Recent fig DNA testing by Richard F. and Brian M

Some members here are aware that Brian M. and I have been obtaining fig DNA marker data from a lab in Sacramento. Brian’s interest is in finding synonyms among fig cultivars whereas I’ve been capturing them to see if they also occur in whole genome sequencing of figs I have underway at Arizona Genomics Institute.

Here’s the markers in use at the lab:
CSP Labs Fig primers-1.xls (23 KB)

Brian has found that the Black Madeira and Figo Preto have identical “fingerprints” according to the lab markers.

I was curious about this and sent samples of them to the lab along with several others that are being sequenced at AGI. Here is the raw marker data I received in return:
251899 Fig.xlsx (12.8 KB)

I then processed the data into a more standard form, showing the counts returned (or lack thereof) for each marker. In the table, the F and R refer to the two parts of each marker which are listed in the file above. I’ve put Black Madeira and Figo Preto in the first two data columns so you can see they really are identical in this marker set:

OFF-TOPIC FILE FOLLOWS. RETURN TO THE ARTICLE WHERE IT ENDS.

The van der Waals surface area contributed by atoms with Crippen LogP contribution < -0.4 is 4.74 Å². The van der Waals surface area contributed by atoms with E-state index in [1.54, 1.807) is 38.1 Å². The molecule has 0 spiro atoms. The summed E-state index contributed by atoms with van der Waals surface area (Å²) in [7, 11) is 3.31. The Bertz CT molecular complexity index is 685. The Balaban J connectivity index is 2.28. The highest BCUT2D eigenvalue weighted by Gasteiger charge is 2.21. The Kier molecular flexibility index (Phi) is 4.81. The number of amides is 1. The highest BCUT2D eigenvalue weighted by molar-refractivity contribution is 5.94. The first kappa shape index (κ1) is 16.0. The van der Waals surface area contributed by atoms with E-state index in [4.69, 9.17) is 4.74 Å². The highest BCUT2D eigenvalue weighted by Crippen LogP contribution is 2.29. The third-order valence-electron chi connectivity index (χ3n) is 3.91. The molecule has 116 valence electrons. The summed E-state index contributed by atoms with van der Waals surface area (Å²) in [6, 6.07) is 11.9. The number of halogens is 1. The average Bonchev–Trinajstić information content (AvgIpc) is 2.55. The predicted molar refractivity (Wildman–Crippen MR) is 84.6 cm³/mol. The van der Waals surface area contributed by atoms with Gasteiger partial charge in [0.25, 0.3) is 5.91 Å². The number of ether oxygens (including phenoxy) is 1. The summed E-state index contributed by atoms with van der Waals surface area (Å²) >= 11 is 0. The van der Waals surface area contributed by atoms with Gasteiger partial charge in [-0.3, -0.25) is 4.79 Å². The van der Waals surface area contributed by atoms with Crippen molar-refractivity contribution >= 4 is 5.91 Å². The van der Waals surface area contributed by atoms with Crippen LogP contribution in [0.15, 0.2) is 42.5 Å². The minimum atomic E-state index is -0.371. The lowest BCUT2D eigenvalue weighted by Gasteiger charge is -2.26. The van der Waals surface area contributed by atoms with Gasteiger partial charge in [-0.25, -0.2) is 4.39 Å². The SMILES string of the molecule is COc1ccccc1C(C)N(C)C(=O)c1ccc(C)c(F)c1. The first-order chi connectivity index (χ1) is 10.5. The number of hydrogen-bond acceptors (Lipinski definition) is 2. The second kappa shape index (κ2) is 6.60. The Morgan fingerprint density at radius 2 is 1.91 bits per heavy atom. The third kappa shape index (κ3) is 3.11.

Black Madeira Figo Preto Bardacik Burgan Unknown Filacciano Bianco Janice Kadota Seedless Martinenca Rimada Nuestra Senora del Carmen Unknown Pastiliere Violette de Bordeaux
Frub398 F 189 189 189 187,189 187 187 189 187 187,189 187,189
Frub398 R 191 191 191 191,193 193 193 191 193 191,193 191
V230 F 109 109 102 109 109 109 102 102 109
V230 R 115 115 115 115 115 115
Frub391 F 173 173 169 165 171 173 165 177 169 165
Frub391 R 175 175 173 171 173 186 173 186 186 171
Frac241 F 284 284 282,284 284 284 284 284 284 284
Frac241 R 288 288 288
V149 F 215 215 207 215 207 215 215 215 200 207
V149 R 219 219 219 219 219 219 219 215 215
FCUP008 F 154 154 152 154 154 154 154 152
FCUP008 R 171 171 169,171 173 173,177 171 171 171 171
FCUP027 F 196 196 192,196 196 192,196 192
FCUP027 R 208 208 202,208 208 208 208 208 208
FCUP016 F 162 162 162 162 162 162 162 162 162 166
FCUP016 R 168 168 168 168 168
FCUP038 F 160 160 158 166 160,166 160 158,166 166 158
FCUP038 R 183 183 173,179 181 183 183 183 172,175 170
FCUP069 F 183,185 183,185 183 183 183,185 183,185 183 175
FCUP069 R 191,193 193 193 191,193 193 191,193